Write Morning Pages

This concept comes from The Artist's Way by Julia Cameron, and it's been somewhat of a game changer for me this year. Morning pages are comprised of three HANDWRITTEN pages of stream-of-consciousness writing first thing in the morning. And by stream-of-consciousness, I mean that these pages should look like the ramblings of a crazy person. By spewing thoughts all over three pages, it's far simpler to battle those voices in your head that say, "Are you kidding me? Do you really think you're going to write something worthwhile today? Pssh." Writing my morning pages gets my juices flowing, and believe it or not, some of my favorite ideas have come from this process. Whatever comes to mind, write it down, and make a daily habit of it.

Recognize creativity spikes.

If you put a pen in my hand and tell me to write something at six o'clock in the morning, I might be able to scrawl my own name, but that's about it. By 9 AM, I've got some proper nouns flowing, and by 3 PM, I've got some verbs, but my brain really kicks into gear between 4:30 PM and 1 AM. I'll be the first to admit that this isn't the most practical time to be creative, and believe me, I've tried to switch up my schedule, but it seems this is just how my brain works. Still, because I can recognize this daily spike in my creativity levels, I try to get as much out of this time as I can. I get tedious things like emails and phone calls out of the way in the morning so that come 4:30, I'm ready to bust it, writing style. Think about when you feel most inspired in your day (maybe you're one of those early morning freaks). Are you really using that time to your advantage?

Write shitty first drafts.

"Shitty first drafts" comes from the book Bird By Bird by Anne Lammott, which as far as I'm concerned is the best book on writing that exists. Basically, once you've written your morning pages and you've picked a stellar time in your day to work, Lammott argues that you should simply start your project and let it be awful. Use words that aren't glamorous, let your characters say stupid things, make a whole mess of everything. Then go back and pick out the one or two things that you actually like. I think bloggers especially have lost the art of drafting, and it's so very important. Write like crazy, then refine.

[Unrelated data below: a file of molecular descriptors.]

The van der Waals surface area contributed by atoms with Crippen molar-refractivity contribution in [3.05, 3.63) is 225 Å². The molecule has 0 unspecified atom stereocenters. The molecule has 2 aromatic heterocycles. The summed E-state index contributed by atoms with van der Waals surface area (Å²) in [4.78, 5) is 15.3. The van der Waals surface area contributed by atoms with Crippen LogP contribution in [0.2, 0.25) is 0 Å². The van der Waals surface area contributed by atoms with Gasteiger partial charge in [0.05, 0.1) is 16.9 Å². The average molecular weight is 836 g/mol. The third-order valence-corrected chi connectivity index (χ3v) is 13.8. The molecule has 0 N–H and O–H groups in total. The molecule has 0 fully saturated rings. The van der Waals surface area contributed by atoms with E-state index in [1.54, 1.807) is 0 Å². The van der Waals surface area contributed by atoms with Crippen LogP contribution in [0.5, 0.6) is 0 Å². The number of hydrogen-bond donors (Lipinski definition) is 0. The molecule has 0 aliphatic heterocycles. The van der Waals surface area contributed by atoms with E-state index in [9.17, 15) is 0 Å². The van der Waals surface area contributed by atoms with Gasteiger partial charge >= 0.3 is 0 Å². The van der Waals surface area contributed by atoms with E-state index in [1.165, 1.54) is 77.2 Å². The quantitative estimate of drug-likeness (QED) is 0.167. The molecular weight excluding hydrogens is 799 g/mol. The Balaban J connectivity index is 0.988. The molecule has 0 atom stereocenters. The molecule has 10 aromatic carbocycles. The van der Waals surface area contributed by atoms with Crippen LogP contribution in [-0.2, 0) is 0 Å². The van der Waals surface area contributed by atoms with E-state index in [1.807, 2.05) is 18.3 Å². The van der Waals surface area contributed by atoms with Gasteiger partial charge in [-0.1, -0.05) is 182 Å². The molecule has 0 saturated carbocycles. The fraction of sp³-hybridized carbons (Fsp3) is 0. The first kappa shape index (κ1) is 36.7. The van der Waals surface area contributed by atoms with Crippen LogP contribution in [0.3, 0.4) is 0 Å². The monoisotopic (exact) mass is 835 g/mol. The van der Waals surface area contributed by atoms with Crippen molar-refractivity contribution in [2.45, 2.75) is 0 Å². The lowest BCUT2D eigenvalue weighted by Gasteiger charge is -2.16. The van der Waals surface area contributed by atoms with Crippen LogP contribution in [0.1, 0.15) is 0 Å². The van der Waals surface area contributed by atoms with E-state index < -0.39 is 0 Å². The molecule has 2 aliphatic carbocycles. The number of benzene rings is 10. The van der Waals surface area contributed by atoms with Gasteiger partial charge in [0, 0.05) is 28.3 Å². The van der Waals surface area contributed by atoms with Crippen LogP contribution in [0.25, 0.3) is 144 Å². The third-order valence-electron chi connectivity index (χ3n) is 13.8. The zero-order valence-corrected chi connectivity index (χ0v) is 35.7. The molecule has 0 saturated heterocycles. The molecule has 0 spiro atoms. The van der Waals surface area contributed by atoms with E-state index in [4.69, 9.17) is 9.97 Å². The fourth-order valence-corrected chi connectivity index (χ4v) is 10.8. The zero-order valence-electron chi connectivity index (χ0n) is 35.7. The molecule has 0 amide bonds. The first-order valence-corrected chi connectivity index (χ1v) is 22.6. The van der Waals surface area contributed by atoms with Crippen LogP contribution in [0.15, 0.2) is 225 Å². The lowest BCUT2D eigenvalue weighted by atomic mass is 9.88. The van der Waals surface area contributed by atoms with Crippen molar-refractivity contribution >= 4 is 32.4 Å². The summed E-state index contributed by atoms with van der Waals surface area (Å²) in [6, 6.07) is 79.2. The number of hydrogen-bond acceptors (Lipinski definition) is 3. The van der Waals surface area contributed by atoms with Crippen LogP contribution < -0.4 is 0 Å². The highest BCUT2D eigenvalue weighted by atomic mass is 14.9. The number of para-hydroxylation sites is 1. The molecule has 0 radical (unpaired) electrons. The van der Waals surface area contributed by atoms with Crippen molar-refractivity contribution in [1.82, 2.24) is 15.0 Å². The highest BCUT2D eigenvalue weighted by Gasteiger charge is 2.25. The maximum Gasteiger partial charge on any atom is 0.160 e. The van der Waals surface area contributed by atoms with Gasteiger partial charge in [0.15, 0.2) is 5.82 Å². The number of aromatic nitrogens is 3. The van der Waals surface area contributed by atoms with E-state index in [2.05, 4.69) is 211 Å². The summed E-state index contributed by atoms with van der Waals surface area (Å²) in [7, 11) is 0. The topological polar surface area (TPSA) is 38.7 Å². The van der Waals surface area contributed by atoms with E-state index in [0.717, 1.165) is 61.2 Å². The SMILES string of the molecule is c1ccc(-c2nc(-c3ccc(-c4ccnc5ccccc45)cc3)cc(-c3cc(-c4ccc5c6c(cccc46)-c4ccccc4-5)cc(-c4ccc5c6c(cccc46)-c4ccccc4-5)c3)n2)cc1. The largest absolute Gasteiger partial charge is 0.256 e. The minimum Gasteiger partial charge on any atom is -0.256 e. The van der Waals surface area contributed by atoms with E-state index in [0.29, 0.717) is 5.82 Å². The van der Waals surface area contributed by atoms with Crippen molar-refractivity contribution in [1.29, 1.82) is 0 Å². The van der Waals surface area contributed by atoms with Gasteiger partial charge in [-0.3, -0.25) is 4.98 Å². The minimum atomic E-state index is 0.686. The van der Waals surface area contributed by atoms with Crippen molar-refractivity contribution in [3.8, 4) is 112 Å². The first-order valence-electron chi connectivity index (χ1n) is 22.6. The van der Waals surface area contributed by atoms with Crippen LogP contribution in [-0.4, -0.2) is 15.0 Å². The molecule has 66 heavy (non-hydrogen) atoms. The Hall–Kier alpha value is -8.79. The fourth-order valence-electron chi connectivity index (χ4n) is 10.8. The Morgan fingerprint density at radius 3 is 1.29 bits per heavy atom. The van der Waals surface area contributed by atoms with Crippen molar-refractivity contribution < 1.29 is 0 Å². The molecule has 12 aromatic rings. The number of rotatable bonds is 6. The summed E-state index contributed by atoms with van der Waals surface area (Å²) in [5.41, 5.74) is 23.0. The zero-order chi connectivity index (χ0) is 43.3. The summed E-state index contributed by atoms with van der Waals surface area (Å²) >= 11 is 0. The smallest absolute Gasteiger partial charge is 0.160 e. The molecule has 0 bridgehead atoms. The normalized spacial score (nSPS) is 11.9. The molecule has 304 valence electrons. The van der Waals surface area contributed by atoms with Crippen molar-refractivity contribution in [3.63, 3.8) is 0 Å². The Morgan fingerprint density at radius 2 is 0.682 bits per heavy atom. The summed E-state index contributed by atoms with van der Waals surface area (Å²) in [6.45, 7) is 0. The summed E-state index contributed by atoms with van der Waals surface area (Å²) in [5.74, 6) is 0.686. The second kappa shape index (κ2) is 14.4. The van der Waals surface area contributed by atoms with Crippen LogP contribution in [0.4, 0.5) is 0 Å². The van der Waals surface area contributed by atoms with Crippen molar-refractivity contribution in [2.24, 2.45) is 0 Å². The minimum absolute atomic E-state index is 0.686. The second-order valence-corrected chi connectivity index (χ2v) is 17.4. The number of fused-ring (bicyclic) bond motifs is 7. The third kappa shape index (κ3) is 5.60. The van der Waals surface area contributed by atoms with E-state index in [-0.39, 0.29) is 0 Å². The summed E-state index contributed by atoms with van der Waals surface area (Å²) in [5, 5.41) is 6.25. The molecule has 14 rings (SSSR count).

Write about your lunch.

Also from Bird By Bird. Folks, when you are struggling for material, write about lunch. Seriously. In particular, write about the lunch that was served in your school cafeteria as a kid. Trust me. Lunch is a goldmine for ideas, and it never gets old no matter how many times you write about it. Never.

Read your writing out loud.

Every blog post I've ever written, I've read out loud to myself. If that sounds excessive, I don't really care. Even if I'm sitting in a coffee shop writing, I'll quietly mutter my words under my breath like a madwoman because that's how important I think this practice is. Reading your writing aloud is the best way to make sure everything sounds like an actual human wrote it. It forces you to think about the way you would communicate your message to a friend, and I'm a firm believer in making friends of your readers. Rule of thumb: If you feel like a robot while reading your stuff out loud, it's time to add some of your own flavor.

Remember that humor is in the details.

Remember how me and Anne Lammott told you to write about lunch? Really think about your childhood cafeteria. Who served your food? What shape was your pizza? Where did you sit? Was there anything that made your lunchroom special? These details are everything. They take a sentence from, "I asked for some milk," to "I sheepishly asked Roberta, the head lunch lady and the star of all of my nightmares, for some milk." Details are glitter. They make your writing sparkle and create a more authentic picture for your readers.

(By the by, in my school cafeteria our milk came in bags. Plastic, beanbag shaped bags that we would have to spear with a pointed straw. They nearly always exploded, and thinking about them still fills me with an inexplicable rage.)

Write for yourself.

If you are a blogger, you probably spend a lot of time thinking about who your audience is and what they might like to read. That's fine, but it's also sort of limiting. My belief is this: if you build it, they will come. Your readers want you, the real you, not some reduced-fat version of you. It can be tempting while writing to think, "Oh GOD, what if my mom reads this?" or "Yikes, this is making me sound like a terrible person." If a thought like that creeps into your mind, shut it down. You can edit out all of your weirdness later, but while you're writing, write only what is true. 

Frickin' LIVE.

You can't write if you don't experience the world around you. Plain and simple. Go live, girl.

Frickin' READ.

You can't write if you don't read. Plain and simple. Go read, girl.

Want an extra kick in your writing pants? There's no shame in getting a little nudge to help you get started (in fact, it's encouraged). That's why I've created a FREE download with 20 writing prompts that don't suck! Click below to get in on that!

What is your best piece of writing advice?